Jacob S. Sherkow

Volume 75, Issue 4, 1047-1096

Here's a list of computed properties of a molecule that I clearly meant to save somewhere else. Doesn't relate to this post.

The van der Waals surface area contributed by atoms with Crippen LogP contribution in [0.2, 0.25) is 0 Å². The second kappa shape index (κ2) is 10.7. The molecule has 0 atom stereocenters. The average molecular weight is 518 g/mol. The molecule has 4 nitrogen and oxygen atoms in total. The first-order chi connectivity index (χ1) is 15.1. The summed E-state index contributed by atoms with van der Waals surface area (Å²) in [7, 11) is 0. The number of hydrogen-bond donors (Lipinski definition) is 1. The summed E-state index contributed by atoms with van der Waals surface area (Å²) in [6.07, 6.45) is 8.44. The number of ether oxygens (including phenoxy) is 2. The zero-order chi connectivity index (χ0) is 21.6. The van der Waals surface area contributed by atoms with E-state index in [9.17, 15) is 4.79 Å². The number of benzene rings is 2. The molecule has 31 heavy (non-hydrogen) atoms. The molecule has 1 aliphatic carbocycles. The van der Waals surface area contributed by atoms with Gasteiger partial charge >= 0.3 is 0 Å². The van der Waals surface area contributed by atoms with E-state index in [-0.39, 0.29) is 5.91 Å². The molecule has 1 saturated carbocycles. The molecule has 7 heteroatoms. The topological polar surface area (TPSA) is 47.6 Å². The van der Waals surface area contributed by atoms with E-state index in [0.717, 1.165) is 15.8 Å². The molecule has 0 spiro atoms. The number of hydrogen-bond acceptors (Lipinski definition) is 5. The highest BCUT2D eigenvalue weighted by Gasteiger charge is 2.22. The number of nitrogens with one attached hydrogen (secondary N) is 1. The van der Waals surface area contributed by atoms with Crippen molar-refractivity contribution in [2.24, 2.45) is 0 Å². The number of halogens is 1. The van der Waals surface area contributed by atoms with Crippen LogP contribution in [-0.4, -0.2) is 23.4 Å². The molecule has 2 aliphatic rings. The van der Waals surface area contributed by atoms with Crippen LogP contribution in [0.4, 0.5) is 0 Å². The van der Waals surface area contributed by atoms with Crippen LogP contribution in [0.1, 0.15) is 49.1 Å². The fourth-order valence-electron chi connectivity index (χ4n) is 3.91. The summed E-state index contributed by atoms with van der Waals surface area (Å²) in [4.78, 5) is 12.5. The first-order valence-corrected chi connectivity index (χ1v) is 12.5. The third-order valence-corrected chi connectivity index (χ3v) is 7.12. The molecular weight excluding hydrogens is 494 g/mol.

Are DNA sequences subject to trade secrecy protection? At least three decades of scholarship has assumed so even while there is no explicit statutory authority directly on point and very few reported decisions in the area. And yet, an investigation into the elements of trade secrecy law—read in light of rapid advances in DNA and genomic sequencing—suggests the answer is probably, no. Those advances include the rise of cheap, accurate, easy, fast, and readily available DNA sequencing services, including the recent availability of whole human genome sequencing for less than a monthly cell phone bill. This cuts against some of the elements required for trade secret subject matter, namely, whether the sought-to-be protected information is “readily ascertainable” to the public and whether the information derives “independent economic value” from its secrecy. To date, neither caselaw nor scholarly case studies concerning genomic trade secrets have engaged with these advances. Understanding that much genomic data may not be protectable as a trade secret has several practical consequences, including the difficulty of litigating non-trade secret “stolen data” cases in federal fora; variability in enforcing non-disclosure agreements; and diminished remedies for breaches of confidence. More broadly, seeing that technological advances can upend the protectability of information once thought to be a trade secret yields several theoretical insights. It suggests that trade secrets, like some servitudes, can be terminated when faced with changed conditions. It also suggests that several defenses of trade secrecy—ready accessibility, independent derivation, and reverse engineering—are much closer to one another than typically conceived. And it demonstrates, à la the “comedy of the commons,” that work to remove trade secret protection may benefit both the former trade secret holder and the public at large. The omnipresence of next-generation DNA sequencing should spur a serious reexamination of DNA sequences as trade secrets, a belief that courts, policymakers, and scholars should now recognize is largely a myth.